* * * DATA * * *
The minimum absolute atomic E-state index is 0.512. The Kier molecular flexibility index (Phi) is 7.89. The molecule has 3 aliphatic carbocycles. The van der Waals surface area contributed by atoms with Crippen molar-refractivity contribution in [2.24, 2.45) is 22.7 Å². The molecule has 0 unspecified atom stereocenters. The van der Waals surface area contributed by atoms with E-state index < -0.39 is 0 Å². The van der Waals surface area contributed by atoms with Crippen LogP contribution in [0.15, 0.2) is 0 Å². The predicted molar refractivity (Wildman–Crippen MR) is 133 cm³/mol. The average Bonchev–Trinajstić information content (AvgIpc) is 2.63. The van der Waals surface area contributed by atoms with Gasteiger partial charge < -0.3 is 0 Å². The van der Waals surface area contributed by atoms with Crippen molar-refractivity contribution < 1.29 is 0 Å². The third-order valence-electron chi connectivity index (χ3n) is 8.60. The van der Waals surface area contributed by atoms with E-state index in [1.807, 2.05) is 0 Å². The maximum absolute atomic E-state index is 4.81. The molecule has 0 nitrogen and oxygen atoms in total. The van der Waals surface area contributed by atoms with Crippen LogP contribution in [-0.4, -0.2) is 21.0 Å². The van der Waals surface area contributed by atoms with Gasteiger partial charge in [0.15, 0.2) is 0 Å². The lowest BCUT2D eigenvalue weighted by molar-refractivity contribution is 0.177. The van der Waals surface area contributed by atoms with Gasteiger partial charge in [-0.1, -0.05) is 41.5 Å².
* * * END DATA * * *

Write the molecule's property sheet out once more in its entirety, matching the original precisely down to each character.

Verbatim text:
The minimum absolute atomic E-state index is 0.512. The Kier molecular flexibility index (Phi) is 7.89. The molecule has 3 aliphatic carbocycles. The van der Waals surface area contributed by atoms with Crippen molar-refractivity contribution in [2.24, 2.45) is 22.7 Å². The molecule has 0 unspecified atom stereocenters. The van der Waals surface area contributed by atoms with E-state index < -0.39 is 0 Å². The van der Waals surface area contributed by atoms with Crippen LogP contribution in [0.15, 0.2) is 0 Å². The predicted molar refractivity (Wildman–Crippen MR) is 133 cm³/mol. The average Bonchev–Trinajstić information content (AvgIpc) is 2.63. The van der Waals surface area contributed by atoms with Gasteiger partial charge < -0.3 is 0 Å². The van der Waals surface area contributed by atoms with Crippen molar-refractivity contribution < 1.29 is 0 Å². The third-order valence-electron chi connectivity index (χ3n) is 8.60. The van der Waals surface area contributed by atoms with E-state index in [1.807, 2.05) is 0 Å². The maximum absolute atomic E-state index is 4.81. The molecule has 0 nitrogen and oxygen atoms in total. The van der Waals surface area contributed by atoms with Crippen LogP contribution in [-0.4, -0.2) is 21.0 Å². The van der Waals surface area contributed by atoms with Gasteiger partial charge in [0.15, 0.2) is 0 Å². The lowest BCUT2D eigenvalue weighted by molar-refractivity contribution is 0.177. The van der Waals surface area contributed by atoms with Gasteiger partial charge in [-0.1, -0.05) is 41.5 Å².